GPO FY13 budget approved by Senate Appropriations Committee
Last week, the Senate Appropriations Committee reported out the Legislative Branch 2013 budget. According to the August 2, 2012 press release, GPO’s budget request was fully funded and will include:
- $83.7 million for Congressional Printing and Binding
- $34.7 million for Salaries and Expenses of the Superintendent of Documents
- $7.8 million for the revolving fund
- $126.2 million total
Government Printing Office – $126.2 million – This funding level is identical to the fiscal year 2012 enacted level in total funding. At the recommended levels, Congressional Printing and Binding will be funded at $83.632 million. This is a 7.8% reduction from the fiscal year 2012 enacted level and is identical to the request level. Within this reduced funding level, full funding is provided for printing the 2012 edition of the U.S. Code, which is published every six years under authority of Title 2, U.S. Code.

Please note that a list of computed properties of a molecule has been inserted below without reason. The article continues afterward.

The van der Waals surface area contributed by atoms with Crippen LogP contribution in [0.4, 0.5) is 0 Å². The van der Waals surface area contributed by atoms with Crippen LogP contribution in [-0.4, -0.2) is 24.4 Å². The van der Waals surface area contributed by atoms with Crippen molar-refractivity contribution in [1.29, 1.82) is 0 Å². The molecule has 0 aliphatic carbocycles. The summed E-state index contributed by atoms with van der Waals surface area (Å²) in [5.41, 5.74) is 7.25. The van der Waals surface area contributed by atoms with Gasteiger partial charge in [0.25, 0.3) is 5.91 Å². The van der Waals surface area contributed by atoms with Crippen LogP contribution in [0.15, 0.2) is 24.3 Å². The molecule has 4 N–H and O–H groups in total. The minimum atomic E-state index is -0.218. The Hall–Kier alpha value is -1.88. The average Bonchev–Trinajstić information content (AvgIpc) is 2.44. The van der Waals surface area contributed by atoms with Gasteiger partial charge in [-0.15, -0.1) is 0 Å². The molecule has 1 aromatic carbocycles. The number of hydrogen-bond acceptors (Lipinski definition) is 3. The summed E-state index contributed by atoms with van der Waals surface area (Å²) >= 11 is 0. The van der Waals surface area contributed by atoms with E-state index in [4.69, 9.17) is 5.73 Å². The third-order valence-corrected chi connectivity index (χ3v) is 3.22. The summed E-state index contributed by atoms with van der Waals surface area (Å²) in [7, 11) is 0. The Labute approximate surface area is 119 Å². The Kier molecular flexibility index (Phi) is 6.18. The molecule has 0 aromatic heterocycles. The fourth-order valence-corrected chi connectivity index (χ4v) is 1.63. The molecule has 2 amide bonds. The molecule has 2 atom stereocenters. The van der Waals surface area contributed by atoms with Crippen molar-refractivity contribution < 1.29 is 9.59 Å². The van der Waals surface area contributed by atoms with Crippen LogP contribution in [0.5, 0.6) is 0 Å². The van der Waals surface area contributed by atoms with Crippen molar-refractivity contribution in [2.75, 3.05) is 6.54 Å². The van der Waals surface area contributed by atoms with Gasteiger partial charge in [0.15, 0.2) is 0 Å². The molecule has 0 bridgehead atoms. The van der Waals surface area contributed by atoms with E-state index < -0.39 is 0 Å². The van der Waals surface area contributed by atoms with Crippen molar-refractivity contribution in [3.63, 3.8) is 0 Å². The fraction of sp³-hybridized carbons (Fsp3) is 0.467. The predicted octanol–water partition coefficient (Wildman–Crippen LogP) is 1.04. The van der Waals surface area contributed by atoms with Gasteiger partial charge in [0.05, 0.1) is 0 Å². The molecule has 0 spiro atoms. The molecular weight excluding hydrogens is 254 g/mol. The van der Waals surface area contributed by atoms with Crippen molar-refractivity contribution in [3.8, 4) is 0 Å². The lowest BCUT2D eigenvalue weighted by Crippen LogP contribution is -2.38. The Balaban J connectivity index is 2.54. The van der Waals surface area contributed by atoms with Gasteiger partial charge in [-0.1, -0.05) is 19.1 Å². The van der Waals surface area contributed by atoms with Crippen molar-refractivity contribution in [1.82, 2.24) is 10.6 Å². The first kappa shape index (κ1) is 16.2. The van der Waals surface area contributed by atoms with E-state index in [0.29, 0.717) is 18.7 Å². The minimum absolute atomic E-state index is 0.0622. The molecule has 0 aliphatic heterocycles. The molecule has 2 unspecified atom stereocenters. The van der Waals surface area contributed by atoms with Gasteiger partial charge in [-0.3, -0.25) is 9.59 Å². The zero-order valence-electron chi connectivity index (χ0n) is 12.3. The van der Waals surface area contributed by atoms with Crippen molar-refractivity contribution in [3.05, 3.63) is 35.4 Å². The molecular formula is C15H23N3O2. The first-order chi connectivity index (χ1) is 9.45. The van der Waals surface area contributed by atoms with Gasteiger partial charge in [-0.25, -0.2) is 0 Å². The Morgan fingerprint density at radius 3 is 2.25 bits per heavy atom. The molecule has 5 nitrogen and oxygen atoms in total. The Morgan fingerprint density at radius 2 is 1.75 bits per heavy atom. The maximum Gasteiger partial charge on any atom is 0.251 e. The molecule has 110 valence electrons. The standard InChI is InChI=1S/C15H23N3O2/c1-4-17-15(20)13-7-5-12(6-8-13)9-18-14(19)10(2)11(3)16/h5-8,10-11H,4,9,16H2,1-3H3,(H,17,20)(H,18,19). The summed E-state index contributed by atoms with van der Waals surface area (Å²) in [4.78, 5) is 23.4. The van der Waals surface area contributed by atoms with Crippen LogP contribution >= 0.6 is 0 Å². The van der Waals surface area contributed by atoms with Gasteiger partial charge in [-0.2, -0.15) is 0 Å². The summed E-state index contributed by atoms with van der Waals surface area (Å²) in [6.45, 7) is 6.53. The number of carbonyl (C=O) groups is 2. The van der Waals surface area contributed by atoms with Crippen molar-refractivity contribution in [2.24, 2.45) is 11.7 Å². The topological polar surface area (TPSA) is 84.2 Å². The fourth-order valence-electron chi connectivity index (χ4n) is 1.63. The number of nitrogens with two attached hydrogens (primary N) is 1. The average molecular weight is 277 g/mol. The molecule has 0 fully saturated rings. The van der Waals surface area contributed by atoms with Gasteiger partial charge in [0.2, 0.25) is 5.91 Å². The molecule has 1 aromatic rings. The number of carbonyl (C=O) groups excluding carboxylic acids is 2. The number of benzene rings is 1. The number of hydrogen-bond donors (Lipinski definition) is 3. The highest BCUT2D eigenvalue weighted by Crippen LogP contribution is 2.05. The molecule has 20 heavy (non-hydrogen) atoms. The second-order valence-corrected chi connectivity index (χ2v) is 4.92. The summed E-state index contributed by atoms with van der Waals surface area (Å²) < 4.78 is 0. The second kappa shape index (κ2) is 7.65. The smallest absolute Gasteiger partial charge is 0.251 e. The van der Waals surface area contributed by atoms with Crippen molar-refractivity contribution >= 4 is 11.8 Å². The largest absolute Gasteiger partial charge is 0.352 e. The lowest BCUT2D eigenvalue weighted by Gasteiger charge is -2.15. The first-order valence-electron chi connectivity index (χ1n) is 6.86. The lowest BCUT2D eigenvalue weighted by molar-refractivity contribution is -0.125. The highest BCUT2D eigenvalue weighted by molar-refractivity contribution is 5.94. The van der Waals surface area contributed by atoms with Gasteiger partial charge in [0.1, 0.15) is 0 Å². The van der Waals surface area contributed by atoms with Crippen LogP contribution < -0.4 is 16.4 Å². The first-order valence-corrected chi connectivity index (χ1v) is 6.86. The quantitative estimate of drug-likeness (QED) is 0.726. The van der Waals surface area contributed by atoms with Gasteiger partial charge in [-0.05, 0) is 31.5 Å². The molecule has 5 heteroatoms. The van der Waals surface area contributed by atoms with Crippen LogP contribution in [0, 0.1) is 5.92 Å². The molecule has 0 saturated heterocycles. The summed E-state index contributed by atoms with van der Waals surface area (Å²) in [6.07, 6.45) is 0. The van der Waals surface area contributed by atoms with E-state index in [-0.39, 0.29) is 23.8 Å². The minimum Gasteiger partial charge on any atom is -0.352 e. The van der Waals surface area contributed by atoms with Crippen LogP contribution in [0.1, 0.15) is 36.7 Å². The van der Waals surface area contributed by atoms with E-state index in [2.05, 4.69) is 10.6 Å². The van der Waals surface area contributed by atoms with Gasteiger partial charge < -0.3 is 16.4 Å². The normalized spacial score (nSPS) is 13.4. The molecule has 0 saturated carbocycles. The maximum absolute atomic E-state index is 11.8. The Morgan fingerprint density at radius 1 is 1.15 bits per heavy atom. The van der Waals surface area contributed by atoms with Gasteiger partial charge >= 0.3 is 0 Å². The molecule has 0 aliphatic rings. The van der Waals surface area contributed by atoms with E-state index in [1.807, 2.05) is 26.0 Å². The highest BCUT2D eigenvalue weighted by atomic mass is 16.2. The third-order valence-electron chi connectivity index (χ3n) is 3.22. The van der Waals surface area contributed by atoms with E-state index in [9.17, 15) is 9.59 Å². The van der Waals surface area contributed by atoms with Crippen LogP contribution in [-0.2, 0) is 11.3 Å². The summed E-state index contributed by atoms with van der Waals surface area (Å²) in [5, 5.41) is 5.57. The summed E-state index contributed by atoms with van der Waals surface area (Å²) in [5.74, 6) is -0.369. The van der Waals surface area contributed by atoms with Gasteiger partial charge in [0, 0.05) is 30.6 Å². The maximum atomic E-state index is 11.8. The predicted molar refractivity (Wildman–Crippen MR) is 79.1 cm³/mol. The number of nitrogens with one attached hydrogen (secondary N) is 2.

The amount recommended for Salaries and Expenses is $34.7 million, which is a reduction of $272,000 from the enacted level. This funding level would allow the GPO to continue mission requirements ordered by the Congress.
The bill would provide $7.8 million for GPO’s Revolving Fund for critical maintenance of printing systems. Of this amount:
- $3.4 million is for Information Technology Projects such as development of a replacement system for the XML system, and replacement of systems critical to GPO’s network security monitoring and protection;
- $3.8 million is for Federal Digital System Projects; and
- $460,000 is for fire and safety projects at GPO facilities.
Also in the bill, the Library of Congress’ budget allocation is slated for $592.2 million. The bill would provide an additional $4.9 million for the LOC, which is an increase of 0.8% above the fiscal year 2012 enacted level. This funding level assumes current staffing levels.
There’s still some haggling to be done with House Legislative Branch FY13 appropriations bill — most notably the revolving fund is only budgeted at $4,096,000 rather than the Senate’s proposed $7.8 million. Stay tuned!